Sunday, December 22, 2013

How to get your Turnigy or Flysky 9X RC radio to work as a joystick in Ubuntu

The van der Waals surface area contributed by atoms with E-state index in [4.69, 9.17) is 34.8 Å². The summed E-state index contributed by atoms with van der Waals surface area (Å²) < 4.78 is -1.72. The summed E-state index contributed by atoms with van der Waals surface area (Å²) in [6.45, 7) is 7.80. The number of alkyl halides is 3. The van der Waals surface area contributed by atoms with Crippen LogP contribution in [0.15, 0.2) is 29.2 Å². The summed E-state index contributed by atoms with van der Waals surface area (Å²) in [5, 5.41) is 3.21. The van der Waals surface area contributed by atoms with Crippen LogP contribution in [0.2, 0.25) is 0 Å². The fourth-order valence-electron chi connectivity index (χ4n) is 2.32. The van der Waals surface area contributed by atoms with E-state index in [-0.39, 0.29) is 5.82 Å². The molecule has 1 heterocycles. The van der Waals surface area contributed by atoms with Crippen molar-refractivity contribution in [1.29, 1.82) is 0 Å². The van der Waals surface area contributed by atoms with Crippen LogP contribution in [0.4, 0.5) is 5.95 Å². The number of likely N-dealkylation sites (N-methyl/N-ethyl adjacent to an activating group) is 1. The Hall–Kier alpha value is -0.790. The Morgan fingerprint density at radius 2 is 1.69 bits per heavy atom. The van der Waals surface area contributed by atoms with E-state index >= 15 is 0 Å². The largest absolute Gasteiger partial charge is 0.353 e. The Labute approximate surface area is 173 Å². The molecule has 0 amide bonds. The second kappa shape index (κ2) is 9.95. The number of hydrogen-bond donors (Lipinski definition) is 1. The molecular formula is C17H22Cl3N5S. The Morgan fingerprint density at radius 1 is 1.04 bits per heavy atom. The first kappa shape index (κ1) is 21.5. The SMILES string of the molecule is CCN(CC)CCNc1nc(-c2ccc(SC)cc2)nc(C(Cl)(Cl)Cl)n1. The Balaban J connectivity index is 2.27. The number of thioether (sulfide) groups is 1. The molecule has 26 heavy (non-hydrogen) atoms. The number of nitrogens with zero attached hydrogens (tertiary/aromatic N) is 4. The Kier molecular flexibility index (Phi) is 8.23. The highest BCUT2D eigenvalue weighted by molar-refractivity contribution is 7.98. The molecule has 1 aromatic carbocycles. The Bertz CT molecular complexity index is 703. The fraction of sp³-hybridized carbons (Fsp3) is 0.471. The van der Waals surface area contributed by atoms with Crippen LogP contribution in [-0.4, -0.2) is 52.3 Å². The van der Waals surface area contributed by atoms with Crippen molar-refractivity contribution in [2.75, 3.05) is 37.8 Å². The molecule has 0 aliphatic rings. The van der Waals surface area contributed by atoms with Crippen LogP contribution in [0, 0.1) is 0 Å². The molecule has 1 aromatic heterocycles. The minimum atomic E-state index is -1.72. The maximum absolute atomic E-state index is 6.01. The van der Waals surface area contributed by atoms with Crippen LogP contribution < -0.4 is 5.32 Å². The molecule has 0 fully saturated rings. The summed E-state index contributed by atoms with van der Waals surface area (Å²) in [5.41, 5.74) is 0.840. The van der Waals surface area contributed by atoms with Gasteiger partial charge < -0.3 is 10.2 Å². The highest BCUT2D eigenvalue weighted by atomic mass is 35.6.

To get a joystick interface to work with a TH9X or any 9X r/c remote transmitter as seen here: to work with a ppm2usb adapter was more of a task than I expected. In the end I finally got the Flightgear program running on my Ubuntu 10.04 system using my TH9X radio hooked in with a cheap $4 PPM2USB adapter I got from In this case I used this one The first problem I had was to get the joystick to read at all. To test and calibrate my joystick I first installed with apt-get install jstest-gtk , that is a GUI to see joystick activity and to calibrate them. From jstest-gtk it would seem there was no activity from any movement on my TH9X radio when plugged in. To verify that Ubuntu detected my joystick adapter I tried from the command line $lsusb and I could see a new device appear seen as Bus 002 Device 011: ID 0401:0401 National Registry, Inc. when I plugged my joystick adapter in. I could also see from a dmesg command this: [565386.876209] input: Љ PPM########### as /devices/pci0000:00/0000:00:02.0/usb2/2-3/2-3:1.0/input/input14 [565386.876638] generic-usb 0003:0401:0401.000B: input,hidraw3: USB HID v1.00 Joystick [Љ PPM###########] on usb-0000:00:02.0-3/input0 ; That shows that it was also recognized by my Ubuntu kernel and was bound to a driver when the usb adapter was plugged in. So why wasn't I getting any action from the movement of my joysticks on my TH9X radio? I searched the Internet for an answer and came across something in a blog stating there was a problem in some of the 9X radios that the PPM output signal was too low for some devices unless you unplugged the TX module from the back of the radio. So I gave that a try and finally the magic started. I could see a small amount of action in jstest-gtk when I moved any of my 4 sticks on the radio. I looked at the raw data seen coming out with the command line jstest /dev/input/js0 and saw that the stick movement would put out from about 62 – 141 with full movement of any of the sticks and it centered around 100. So with this info I plugged the values into the calibration page of jstest-gtk as seen here: . With these values plugged in I now could see full movement of the graphs in jstest-gtk move. So now it was time to see what flightgear would do with it. I started the flightgear application and selected the /dev/input/js0 as my input device. With the “P” command in flightgear I could see the movements of each the joystick positions move as expected but the throttle was reversed and the elevator throttle sticks action was wrong. I had to put the throttle full down to be full up on flightgear. So I exited the flightgear application and again ran jstest-gtk. In jstest-gtk calibration page there is an invert box at the right of each stick that I activated on the second from the top that was the active throttle on my joystick. I again brought up the flightgear application and found that fixed my throttle problem. Oh but also my throttle stick and elevator sticks action were also reversed. Note I might be able to correct this in the TH9X with some transmitter setting adjustments but I just had the TH9X setup in a standard airplane mode and chose to find the solution on the computer side. This took a bit more research but I found a hack to get it to at least work for me. I had to modify the file at: /usr/share/games/FlightGear/Input/Joysticks/Default/joystick.xml with these values:  I reversed the values with  <axis n="1">  and <axis n="2"> to be reversed in sequence from the original default values to swap the controls of the throttle and elevator actions on my TH9X radio. With these changes I again started flightgear and now I can fly the Cessna 172 from my TH9x radio. The last parts to learn was how to activate the ignition with the '}{' keys and to start the motor after ignition was active with the 'S' key on my keyboard. With my first flight I did find I had to do some trim adjustments on my radio to get the aircraft to fly at trim when I took my fingers off the sticks. In fact one was so far out that I again had to make a small change in the calibration settings in jstest-gtk to put it within the range of my TH9X radio trim adjustments. OK finally a fully working Cessna plane. I later learned With the 'Vv' keys I could changed the view perspective to fly from the tower or other positions. After I finally got all the values figured out on my joystick I later found that it didn't save the values after I reboot my system. So I had to do one more thing to save the calibration values I did this command: jscal -p /dev/input/js0 . This would output the needed command that will set the calibration values that are presently detected in my case it created this: jscal -s 5,1,0,99,102,14509581,13765500,1,0,100,100,14127750,13094012,1,0,99,102,14509581,13765500,1,0,99,102,14509581,13765500,1,0,99,102,14509581,13765500 /dev/input/js0 . I added this to another or the same script to run at boot or just before I start the flightgear application. The next task is to get the helicopter mode to work. I've only just started working on this part. I was surprised it wasn't just a setting in the flightgear GUI to change it. Just to get the helicopter mode started I had to start the flightgear application with something like this: fgfs --aircraft=T38 . I just created a script file to start it in this way to simplify it a bit so I don't have to remember. I still haven't got the heli mode working fully yet as when I start up the blades to spin it ends up flipping the heli and crashing before I touch anything. So I guess there are some different trim adjustments for heli mode and maybe stick action might also have to change for it to work? I'll add to this article if and when I figure this part out or create another article just for heli mode if it becomes to complicated .

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